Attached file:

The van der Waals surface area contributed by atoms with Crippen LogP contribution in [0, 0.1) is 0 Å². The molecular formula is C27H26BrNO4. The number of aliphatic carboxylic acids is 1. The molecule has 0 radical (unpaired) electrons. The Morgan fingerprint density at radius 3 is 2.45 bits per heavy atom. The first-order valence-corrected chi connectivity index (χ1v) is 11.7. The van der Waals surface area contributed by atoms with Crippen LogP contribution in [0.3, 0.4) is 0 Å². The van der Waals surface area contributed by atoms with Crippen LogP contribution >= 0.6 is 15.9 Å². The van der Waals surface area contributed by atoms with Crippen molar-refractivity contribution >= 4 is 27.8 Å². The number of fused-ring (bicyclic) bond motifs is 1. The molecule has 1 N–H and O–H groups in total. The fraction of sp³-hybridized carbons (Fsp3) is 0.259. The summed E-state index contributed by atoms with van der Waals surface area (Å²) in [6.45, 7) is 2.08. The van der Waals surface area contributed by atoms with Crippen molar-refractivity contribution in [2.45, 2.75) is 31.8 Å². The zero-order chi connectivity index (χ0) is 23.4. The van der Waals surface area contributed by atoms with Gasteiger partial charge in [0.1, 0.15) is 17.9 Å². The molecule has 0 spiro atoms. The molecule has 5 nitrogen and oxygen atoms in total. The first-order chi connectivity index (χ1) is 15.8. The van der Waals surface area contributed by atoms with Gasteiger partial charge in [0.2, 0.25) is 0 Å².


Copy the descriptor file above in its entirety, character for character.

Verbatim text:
The van der Waals surface area contributed by atoms with Crippen LogP contribution in [0, 0.1) is 0 Å². The molecular formula is C27H26BrNO4. The number of aliphatic carboxylic acids is 1. The molecule has 0 radical (unpaired) electrons. The Morgan fingerprint density at radius 3 is 2.45 bits per heavy atom. The first-order valence-corrected chi connectivity index (χ1v) is 11.7. The van der Waals surface area contributed by atoms with Crippen LogP contribution in [0.3, 0.4) is 0 Å². The van der Waals surface area contributed by atoms with Crippen LogP contribution >= 0.6 is 15.9 Å². The van der Waals surface area contributed by atoms with Crippen molar-refractivity contribution >= 4 is 27.8 Å². The number of fused-ring (bicyclic) bond motifs is 1. The molecule has 1 N–H and O–H groups in total. The fraction of sp³-hybridized carbons (Fsp3) is 0.259. The summed E-state index contributed by atoms with van der Waals surface area (Å²) in [6.45, 7) is 2.08. The van der Waals surface area contributed by atoms with Crippen molar-refractivity contribution in [2.45, 2.75) is 31.8 Å². The zero-order chi connectivity index (χ0) is 23.4. The van der Waals surface area contributed by atoms with Gasteiger partial charge in [0.1, 0.15) is 17.9 Å². The molecule has 0 spiro atoms. The molecule has 5 nitrogen and oxygen atoms in total. The first-order chi connectivity index (χ1) is 15.8. The van der Waals surface area contributed by atoms with Gasteiger partial charge in [0.2, 0.25) is 0 Å².